The author deplores the rapidly deteriorating socio-economic and political situation in Zimbabwe one year after President Mnangagwa took office.
As I watched children going to school at the beginning of the term, I could not help but be troubled by how few they were – an indication that a huge number of them would not be attending, due to unaffordable school fees, uniforms and stationery – thus, a whole generation would be denied an education.
Why? Why is a country that used to pride itself with one of the best education standards, and highest literacy rates on the continent, now a pale shadow of its once glorious past?
Zimbabwe is already on an economic downward spiral, especially over the past two months – as shortages of fuel, medication at public hospitals and foreign currency, as well as the tripling of prices of basic commodities, medication at private pharmacies, school fees and uniforms cripple the nation. It is also reported that a number of companies will not be re-opening this year after the holiday break.
Such is the country we live in ever since Emmerson Dambudzo Mnangagwa took over power, after a military coup d’état in November 2017...A country that had been relatively economically stable in the latter days of ousted President Robert Gabriel Mugabe’s disastrous, oppressive and brutal regime.
The question is why has Mnangagwa failed the nation this way – economic problems re-emerging even before his first anniversary of coming to power? The president seemingly was big on talk and mantras, and generally empty of substance.
It is one thing talking lyrically about “Zimbabwe being open for business”, and “Zimbabwe being an upper middle class society by 2030” – and, something completely different actually getting to the practicalities of implementing policies that will result in the fulfilment of these mantras.
For instance, a supermarket may promote itself as being “Good for you!”, yet not doing anything to ensure that it is actually good for us – probably, with rude staff, exorbitant prices, and lacking generally required products. The same goes for Zimbabwe – it can never become what the Mnangagwa regime touts it to be, yet busy sitting on their laurels, and doing absolutely nothing to rectify the situation. A country is not run merely on mantras, but on effective implementation.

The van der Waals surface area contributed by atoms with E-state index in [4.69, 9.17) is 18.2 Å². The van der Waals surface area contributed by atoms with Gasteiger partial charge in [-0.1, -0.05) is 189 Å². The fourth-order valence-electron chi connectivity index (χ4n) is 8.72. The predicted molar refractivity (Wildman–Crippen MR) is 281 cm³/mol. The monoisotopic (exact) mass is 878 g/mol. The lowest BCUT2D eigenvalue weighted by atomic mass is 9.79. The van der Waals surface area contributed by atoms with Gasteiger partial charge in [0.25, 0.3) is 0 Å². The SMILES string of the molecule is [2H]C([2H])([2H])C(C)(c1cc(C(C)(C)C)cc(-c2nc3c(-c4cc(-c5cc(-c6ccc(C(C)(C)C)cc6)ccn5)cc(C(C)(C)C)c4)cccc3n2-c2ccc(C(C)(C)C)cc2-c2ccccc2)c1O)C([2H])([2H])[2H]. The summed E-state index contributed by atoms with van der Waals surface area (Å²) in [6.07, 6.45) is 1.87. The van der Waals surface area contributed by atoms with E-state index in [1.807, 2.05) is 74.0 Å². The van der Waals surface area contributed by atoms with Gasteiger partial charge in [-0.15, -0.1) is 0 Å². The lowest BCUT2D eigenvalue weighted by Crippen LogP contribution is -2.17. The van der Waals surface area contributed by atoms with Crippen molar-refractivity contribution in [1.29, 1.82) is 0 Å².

This is, however, not even a new weakness within the Zimbabwe African National Union- Patriotic Front (ZANU-PF) regime, as none of its economic recovery programmes ever came to fruition since independence from Britain in 1980. None, whatsoever!
No wonder, only ten years after inheriting a relatively economically prosperous country in 1980 – withstanding intensive United Nations sanctions and a gruesome civil war (second Chimurenga) – the ZANU-PF regime was already implementing Bretton Woods’ economic structural adjustment programmes.
In a nutshell, ZANU-PF started destroying the country’s economy the very first day they entered office! Today, the same ruinous regime wants the people of Zimbabwe to continue having hope that this time they will get it right and recover the economy! Recovery, my foot!
How can a regime that had made a 38 yearlong career of ruining the economy, suddenly get it right? The facts on the ground prove otherwise. The accessibility of foreign currency on the streets of all the major cities and towns of Zimbabwe proves that it is available in the country, yet the ZANU-PF regime deliberately fails to reign in this malice.
Who does not know where the foreign currency dealers are based? Even our police service knows where they are to be found, as these dealers operate openly on the streets. If the regime were serious, they would simply send plain clothed police officers with some cash, pretending wanting to exchange it for other currencies.
All these street foreign currency dealers could be off the streets within a week – and all that money reintroduced into the formal system. The fact that there is so much foreign currency available on most streets of all our major cities and towns means that the country has enough to buy fuel, medication, and even provide all those who would want to import necessary raw materials. This would result in basic commodities reverting to their original prices.